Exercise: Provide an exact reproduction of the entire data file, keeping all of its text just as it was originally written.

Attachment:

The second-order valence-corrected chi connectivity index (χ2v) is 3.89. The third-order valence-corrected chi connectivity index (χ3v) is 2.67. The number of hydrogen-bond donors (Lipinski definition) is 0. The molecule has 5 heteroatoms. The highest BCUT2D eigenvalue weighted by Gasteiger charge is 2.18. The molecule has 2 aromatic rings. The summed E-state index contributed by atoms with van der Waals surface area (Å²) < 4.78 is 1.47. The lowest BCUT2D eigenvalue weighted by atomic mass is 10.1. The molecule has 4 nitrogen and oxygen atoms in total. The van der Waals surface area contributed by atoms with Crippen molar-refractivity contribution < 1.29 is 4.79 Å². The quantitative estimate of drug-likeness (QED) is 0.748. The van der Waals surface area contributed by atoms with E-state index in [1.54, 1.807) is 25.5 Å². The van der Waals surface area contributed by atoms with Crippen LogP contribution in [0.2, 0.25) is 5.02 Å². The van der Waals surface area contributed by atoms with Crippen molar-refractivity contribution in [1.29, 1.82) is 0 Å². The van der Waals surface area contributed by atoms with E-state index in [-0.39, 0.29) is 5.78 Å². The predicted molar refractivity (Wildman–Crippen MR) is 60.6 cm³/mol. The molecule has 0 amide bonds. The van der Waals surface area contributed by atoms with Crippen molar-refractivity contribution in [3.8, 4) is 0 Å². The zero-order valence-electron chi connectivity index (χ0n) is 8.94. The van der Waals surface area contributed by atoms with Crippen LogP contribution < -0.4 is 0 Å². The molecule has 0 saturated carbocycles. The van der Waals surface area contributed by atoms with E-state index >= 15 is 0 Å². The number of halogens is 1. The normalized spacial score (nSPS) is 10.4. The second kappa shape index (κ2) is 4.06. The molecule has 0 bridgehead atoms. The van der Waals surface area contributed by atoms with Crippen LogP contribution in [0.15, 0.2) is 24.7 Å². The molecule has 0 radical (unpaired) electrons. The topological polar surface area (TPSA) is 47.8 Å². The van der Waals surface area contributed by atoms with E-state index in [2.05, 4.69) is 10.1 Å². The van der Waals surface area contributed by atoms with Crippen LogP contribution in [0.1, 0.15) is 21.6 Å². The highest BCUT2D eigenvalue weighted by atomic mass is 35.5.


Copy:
The second-order valence-corrected chi connectivity index (χ2v) is 3.89. The third-order valence-corrected chi connectivity index (χ3v) is 2.67. The number of hydrogen-bond donors (Lipinski definition) is 0. The molecule has 5 heteroatoms. The highest BCUT2D eigenvalue weighted by Gasteiger charge is 2.18. The molecule has 2 aromatic rings. The summed E-state index contributed by atoms with van der Waals surface area (Å²) < 4.78 is 1.47. The lowest BCUT2D eigenvalue weighted by atomic mass is 10.1. The molecule has 4 nitrogen and oxygen atoms in total. The van der Waals surface area contributed by atoms with Crippen molar-refractivity contribution < 1.29 is 4.79 Å². The quantitative estimate of drug-likeness (QED) is 0.748. The van der Waals surface area contributed by atoms with E-state index in [1.54, 1.807) is 25.5 Å². The van der Waals surface area contributed by atoms with Crippen LogP contribution in [0.2, 0.25) is 5.02 Å². The van der Waals surface area contributed by atoms with Crippen molar-refractivity contribution in [1.29, 1.82) is 0 Å². The van der Waals surface area contributed by atoms with E-state index in [-0.39, 0.29) is 5.78 Å². The predicted molar refractivity (Wildman–Crippen MR) is 60.6 cm³/mol. The molecule has 0 amide bonds. The van der Waals surface area contributed by atoms with Crippen molar-refractivity contribution in [3.8, 4) is 0 Å². The zero-order valence-electron chi connectivity index (χ0n) is 8.94. The van der Waals surface area contributed by atoms with Crippen LogP contribution < -0.4 is 0 Å². The molecule has 0 saturated carbocycles. The van der Waals surface area contributed by atoms with E-state index >= 15 is 0 Å². The number of halogens is 1. The normalized spacial score (nSPS) is 10.4. The second kappa shape index (κ2) is 4.06. The molecule has 0 bridgehead atoms. The van der Waals surface area contributed by atoms with Crippen LogP contribution in [0.15, 0.2) is 24.7 Å². The molecule has 0 radical (unpaired) electrons. The topological polar surface area (TPSA) is 47.8 Å². The van der Waals surface area contributed by atoms with E-state index in [2.05, 4.69) is 10.1 Å². The van der Waals surface area contributed by atoms with Crippen LogP contribution in [0.1, 0.15) is 21.6 Å². The highest BCUT2D eigenvalue weighted by atomic mass is 35.5.